Configuration and Setup for Adding a FPV Gimbal to a Multirotor

This is a tutorial for the setup and configuration required when adding a FPV Gimbal to a Multirotor.

Seem like too much work? The store sells a selection of Fully Pre-Built Gimbal Drones!


Joshua Bardwell made a video on adding a servo to a FPV drone, if you prefer that format follow his video for the portion of this tutorial related to servo control setup.

***If using TBS Crossfire or another receiver with ability to output an individual PWM signal you can just use an unused output pin as a PWM channel output to control the servo and skip the steps related to Betaflight setup, for example setting the 3rd output map to “CH7” will output a PWM signal for channel 7 on the 3rd output pad.

  • Locate an unused LED pin or unused motor output pin on your flight controller, as well as a source for 5V and ground, it is best to use an independent 5V regulator that is not being used by anything critical, but the flight controllers internal 5V regulator can work (use that at your own risk). These will be how you power and control the servo.
  • Servo wire leads have the 5V in the center, and the ground and signal(PWM) wires on the sides with the signal(PWM) wire being white.
  • You can choose to either use a male servo connector or to solder the servo leads directly onto the flight controller, some servos like the LDX-218 have a lead that has its own connector that plugs into the servo itself, for these you may want to just solder the lead to the flight controller since it has its own connector to the servo, the choice is yours.
Male servo connector and capacitor

Plan on how you want to route wiring before soldering to the flight controller, and if using a capacitor consider where you want to place it. Ensure that the cables are long enough before cutting or soldering, check where the servo will sit on the frame and how it will be oriented to make sure your cables are long enough to reach.

Solder your servo leads or connector onto the flight controller pads, with the PWM wire going onto the unused LED pin or motor pad, the 5V to 5V, and ground to ground.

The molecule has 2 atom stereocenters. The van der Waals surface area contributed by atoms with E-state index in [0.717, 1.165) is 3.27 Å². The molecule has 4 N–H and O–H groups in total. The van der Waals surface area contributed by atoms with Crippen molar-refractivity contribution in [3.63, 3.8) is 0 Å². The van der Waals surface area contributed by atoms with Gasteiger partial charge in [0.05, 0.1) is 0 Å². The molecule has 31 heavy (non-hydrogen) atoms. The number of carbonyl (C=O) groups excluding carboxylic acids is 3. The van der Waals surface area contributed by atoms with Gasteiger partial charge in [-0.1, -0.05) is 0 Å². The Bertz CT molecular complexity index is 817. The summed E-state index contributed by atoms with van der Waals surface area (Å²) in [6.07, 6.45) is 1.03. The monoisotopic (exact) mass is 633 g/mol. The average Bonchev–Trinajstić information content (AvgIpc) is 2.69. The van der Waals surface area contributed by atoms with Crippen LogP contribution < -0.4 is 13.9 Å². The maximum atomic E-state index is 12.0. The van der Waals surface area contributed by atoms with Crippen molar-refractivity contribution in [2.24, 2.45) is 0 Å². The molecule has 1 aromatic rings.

If using a capacitor (optional but recommended) solder the capacitor to the 5V and ground pads ensuring the correct orientation (most capacitors have a gray line with a “-“ on the negative side).

Go into Betaflight or iNav and follow the pictures bellow to set up your servo.

Turn on ‘Servo Tilt” in configuration tab.

Assign an axillary channel to the Servo 1 in the Servos tab (may need ‘Expert Mode’ enabled to view Servos tab) and set MIN to 988 and MAX to 2012 for Servo 1.

Go into CLI, type ‘resource’. Hit Enter.

Find LED_STRIP 1 and take note of the ‘target’ that’s listed after it (for ‘LED_STRIP 1 A12’, the target would be A12), in the picture bellow the target is ‘B03’ but that will be different for each flight controller. Don’t forget the target, best to write it down.

Type ‘resource LED_STRIP 1 none’ (this will free the resource). Hit Enter.

Type ‘resource SERVO 1 yourTarget’ , for example: ‘resource SERVO 1 B03’. Hit Enter.

Type ‘save’. Hit Enter.

  • Now its time to test servo control, using whichever auxiliary channel you assigned in the Servos tab.

Now that this is done you will want to follow the steps to either:

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